Many of us walk around with a mask on, trying to be a certain version of ourselves in specific situations. I don’t know how that works anymore. I’m worried about getting hurt and damaged further by the world around me – how do I deflect and reflect the world around me now? Do I revert to the young JD who was loud, rambunctious and ultimately annoying or give in and walk around exposed and vulnerable? The saddest thing for me writing this is that I have to consider this type of thing at all. My friends and family are always going to be there for me and I don’t need to change for them – they accept me for who I am.

Why am I thinking about this now? Well there are more possible changes afoot in my life and I will have to prepare myself for experiences that put me back in situations where I may have to find a comfortable mask to wear again and I worry that it’s not enough to “be myself”. Also a change of medications have solved one problem with my sleep patterns, but for the first time in a couple of years I’m now noticing the mania creeping back into the mix.

With a slow release sleeping medication I was knocked out all night, getting a solid night’s sleep every single night, but the side effect was for an hour or two first thing in the morning I really struggled to be fully awake. Often I couldn’t physically get out of bed because of the impact. Now I’m on the normal version of the tablets – which knock me out initially but won’t continue to work all night – I will wake up more, I’m dreaming again for the first time in months, (something that almost completely stopped on the slow release tablets), and the length of sleep is not as long as it had been. During a manic phase I need to sleep to keep it at bay. That’s not happening now.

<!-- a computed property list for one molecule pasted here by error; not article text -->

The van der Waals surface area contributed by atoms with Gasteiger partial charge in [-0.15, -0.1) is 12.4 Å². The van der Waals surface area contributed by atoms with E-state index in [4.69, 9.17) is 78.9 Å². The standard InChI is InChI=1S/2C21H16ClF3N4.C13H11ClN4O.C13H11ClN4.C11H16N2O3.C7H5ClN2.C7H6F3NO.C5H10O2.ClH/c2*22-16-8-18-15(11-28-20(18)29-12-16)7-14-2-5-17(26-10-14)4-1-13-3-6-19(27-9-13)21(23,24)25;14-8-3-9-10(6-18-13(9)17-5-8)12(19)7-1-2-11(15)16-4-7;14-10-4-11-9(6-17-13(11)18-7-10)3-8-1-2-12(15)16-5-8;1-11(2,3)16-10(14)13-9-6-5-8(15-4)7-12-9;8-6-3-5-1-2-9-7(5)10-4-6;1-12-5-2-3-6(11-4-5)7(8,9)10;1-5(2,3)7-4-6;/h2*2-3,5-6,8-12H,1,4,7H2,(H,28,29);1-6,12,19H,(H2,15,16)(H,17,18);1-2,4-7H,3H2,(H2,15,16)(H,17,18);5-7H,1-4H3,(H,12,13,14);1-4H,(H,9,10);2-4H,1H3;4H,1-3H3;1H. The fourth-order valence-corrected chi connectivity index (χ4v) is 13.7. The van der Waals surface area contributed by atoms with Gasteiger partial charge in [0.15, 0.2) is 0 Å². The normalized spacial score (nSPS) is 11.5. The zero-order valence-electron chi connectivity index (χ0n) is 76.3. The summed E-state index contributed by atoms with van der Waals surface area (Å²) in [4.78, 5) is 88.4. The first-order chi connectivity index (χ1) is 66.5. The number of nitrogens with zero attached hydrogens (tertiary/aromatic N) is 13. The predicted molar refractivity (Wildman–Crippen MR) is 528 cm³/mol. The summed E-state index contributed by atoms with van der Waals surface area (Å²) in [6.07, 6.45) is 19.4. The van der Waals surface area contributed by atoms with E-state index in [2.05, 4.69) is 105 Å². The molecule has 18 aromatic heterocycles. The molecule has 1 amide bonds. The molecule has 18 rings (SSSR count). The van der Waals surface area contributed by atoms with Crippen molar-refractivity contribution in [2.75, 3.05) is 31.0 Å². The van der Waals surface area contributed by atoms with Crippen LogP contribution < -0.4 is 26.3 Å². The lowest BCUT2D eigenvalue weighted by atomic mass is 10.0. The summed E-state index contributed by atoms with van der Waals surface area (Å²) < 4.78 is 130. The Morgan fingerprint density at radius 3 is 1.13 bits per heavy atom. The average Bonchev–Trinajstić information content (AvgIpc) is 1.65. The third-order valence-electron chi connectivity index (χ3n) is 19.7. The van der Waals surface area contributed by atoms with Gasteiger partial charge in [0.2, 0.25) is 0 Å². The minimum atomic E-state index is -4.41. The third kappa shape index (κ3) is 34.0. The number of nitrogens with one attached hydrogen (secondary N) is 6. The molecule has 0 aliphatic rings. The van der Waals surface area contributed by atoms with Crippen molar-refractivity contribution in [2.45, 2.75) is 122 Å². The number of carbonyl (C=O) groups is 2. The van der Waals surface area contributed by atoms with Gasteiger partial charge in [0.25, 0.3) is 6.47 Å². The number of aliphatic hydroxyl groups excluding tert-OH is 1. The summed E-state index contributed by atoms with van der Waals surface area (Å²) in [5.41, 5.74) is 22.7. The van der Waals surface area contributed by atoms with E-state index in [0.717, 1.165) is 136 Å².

I’m aware of both the dips and the highs again. I’m broken and I don’t know how to manage it apart from even more medication which makes me worry I’m disappearing as a person. It changes who you are being on mood stabilizers and antidepressants and to add more into the mix means I become more diluted and lost within myself. There’s a balance between being JD and being able to function and I worry that parts of me will disappear – leaving gaps where I used to be. And as the illness often worsens with age will I worry that I need more and more medication to maintain functioning as a human being.

Who we are as human beings usually relies on our genes and the environments we live in – nature and nurture – but with more of us living with Mental Illness, and being medicated for it, is there a third element to consider when defining who we are? Are we being nurtured or are we being negated? For my own sake and the benefit of those around me, maybe I should just accept that I can’t function naturally I have to give in to this alternative me that is both acceptable in society and safe for all concerned.

The only thing I know at this point in time is that I’m broken. The “fix” is the hardest thing to accept and understand.